Realtors tell condo task force they would like more access to records
The deadly Champlain Towers South collapse underscores the need for greater transparency in condominium sales, Florida Realtors told a Real Property, Probate and Trust Law Section task force.
“There were 20 new sales and eight rentals preceding Champlain,” said Keith Wood, director of ERA American Real Estate Sales and Rentals. “Would this have occurred if the whole picture had been presented? Maybe. Maybe not.”
Wood was one of several real estate industry representatives invited to address a September 8 meeting of the Condominium Law and Policy on Life Safety Issues Advisory Task Force.
An outgrowth of the section’s Condominium and Planned Development Committee, the taskforce was formed to make recommendations and serve as a legal resource to Gov. Ron DeSantis and the Florida Legislature ahead of the 60-day session that convenes January 11.
Months before the June 24 collapse killed 98 residents, unit owners were in a dispute with their volunteer board over how to pay for an estimated $15 million in structural repairs that were identified in a 40-year reinspection.
Some owners were told they could be facing special assessments ranging from $80,000 to $200,000.
There is no easy way for brokers to obtain reinspection reports, or to notify potential buyers about a building’s condition, Wood said.
“Prospective owners don’t know the right questions to ask,” he said. “The transparency side is fundamentally unfair, and in no one’s best interest.”
Wesley Ulloa, broker and founder of Luxe Properties, a South Florida real estate firm, said she often struggles to identify board members and obtain board records. Even then, board minutes often don’t indicate whether the board has voted to waive a requirement that it maintain adequate reserves, she said.
“We would like that information up front, and in an easily accessible manner,” she said. “We believe it’s a best practice that reserves should not be waived.”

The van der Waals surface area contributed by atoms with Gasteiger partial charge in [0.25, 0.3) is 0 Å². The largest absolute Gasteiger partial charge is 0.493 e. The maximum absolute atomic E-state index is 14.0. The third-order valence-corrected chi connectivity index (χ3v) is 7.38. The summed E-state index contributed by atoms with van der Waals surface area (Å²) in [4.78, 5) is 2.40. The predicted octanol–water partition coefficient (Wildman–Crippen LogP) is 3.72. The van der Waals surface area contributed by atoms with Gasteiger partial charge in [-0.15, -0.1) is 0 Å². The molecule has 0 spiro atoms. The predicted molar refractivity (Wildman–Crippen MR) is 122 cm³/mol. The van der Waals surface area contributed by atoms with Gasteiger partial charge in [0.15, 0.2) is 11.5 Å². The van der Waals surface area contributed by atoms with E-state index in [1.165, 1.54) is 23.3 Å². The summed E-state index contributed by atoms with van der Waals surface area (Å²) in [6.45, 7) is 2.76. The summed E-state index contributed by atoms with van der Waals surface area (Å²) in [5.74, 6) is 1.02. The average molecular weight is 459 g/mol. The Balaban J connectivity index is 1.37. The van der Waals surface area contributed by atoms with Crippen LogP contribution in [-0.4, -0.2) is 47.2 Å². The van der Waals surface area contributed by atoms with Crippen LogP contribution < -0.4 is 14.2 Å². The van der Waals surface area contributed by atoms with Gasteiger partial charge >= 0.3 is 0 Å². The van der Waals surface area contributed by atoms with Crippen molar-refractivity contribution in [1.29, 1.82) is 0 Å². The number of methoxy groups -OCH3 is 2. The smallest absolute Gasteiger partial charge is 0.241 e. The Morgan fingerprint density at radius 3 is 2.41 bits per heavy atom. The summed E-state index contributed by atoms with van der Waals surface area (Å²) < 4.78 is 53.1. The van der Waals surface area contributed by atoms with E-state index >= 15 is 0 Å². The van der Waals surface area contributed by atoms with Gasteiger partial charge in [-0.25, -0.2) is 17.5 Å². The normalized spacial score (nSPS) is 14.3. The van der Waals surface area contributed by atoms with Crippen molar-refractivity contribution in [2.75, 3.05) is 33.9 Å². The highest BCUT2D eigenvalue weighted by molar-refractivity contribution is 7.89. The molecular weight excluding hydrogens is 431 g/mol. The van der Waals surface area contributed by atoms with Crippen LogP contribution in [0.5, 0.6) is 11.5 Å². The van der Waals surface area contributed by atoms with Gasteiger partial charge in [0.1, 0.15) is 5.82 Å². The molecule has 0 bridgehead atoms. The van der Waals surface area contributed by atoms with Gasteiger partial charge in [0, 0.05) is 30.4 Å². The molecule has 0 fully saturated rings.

Ulloa said a professional management company overseeing a 500-unit condominium recently waited until two days before a closing to produce maintenance and other records that she requested weeks before.
“That is too late for a potential purchaser to make a decision,” she said. “We are putting a buyer’s back up against the wall to decide whether they want to purchase it or not.”
Danielle Blake, chief of public policy for the Miami Association of Realtors, said the tragedy is spurring buyers to press real estate agents for copies of a building’s 40-year re-inspection report.
“The big question is the 40-year recertification,” she said. “When buyers are asking, when members are asking, where do I get that report, I don’t know where to tell them to go.”
Miami-Dade County posts records indicating the status of a re-inspection, but not the inspection report, Blake said.
The eight-member task force is studying such things as condominium association governance, how reserves are calculated, maintenance policies, how buildings are insured, and the 40-year reinspection mandate, which currently applies only to high-rise residential structures in Miami-Dade and Broward counties.
Task force Chair William Sklar, an adjunct professor at the University of Miami School of Law, noted that Florida has more than 900,000 condominiums that are 30 years or older and home to some 2 million residents. He asked another expert presenter, Roberto Balbis, principal engineer for Ardaman & Associates, Inc., if re-inspections should occur at shorter intervals, and if the mandate should be expanded statewide.
Salt spray from the Gulf of Mexico is just as corrosive as salt spray from the Atlantic, Balbis said.
“I don’t see why that certification shouldn’t apply to Tampa, or Clearwater,” he said. “Forty years seems like a long time.”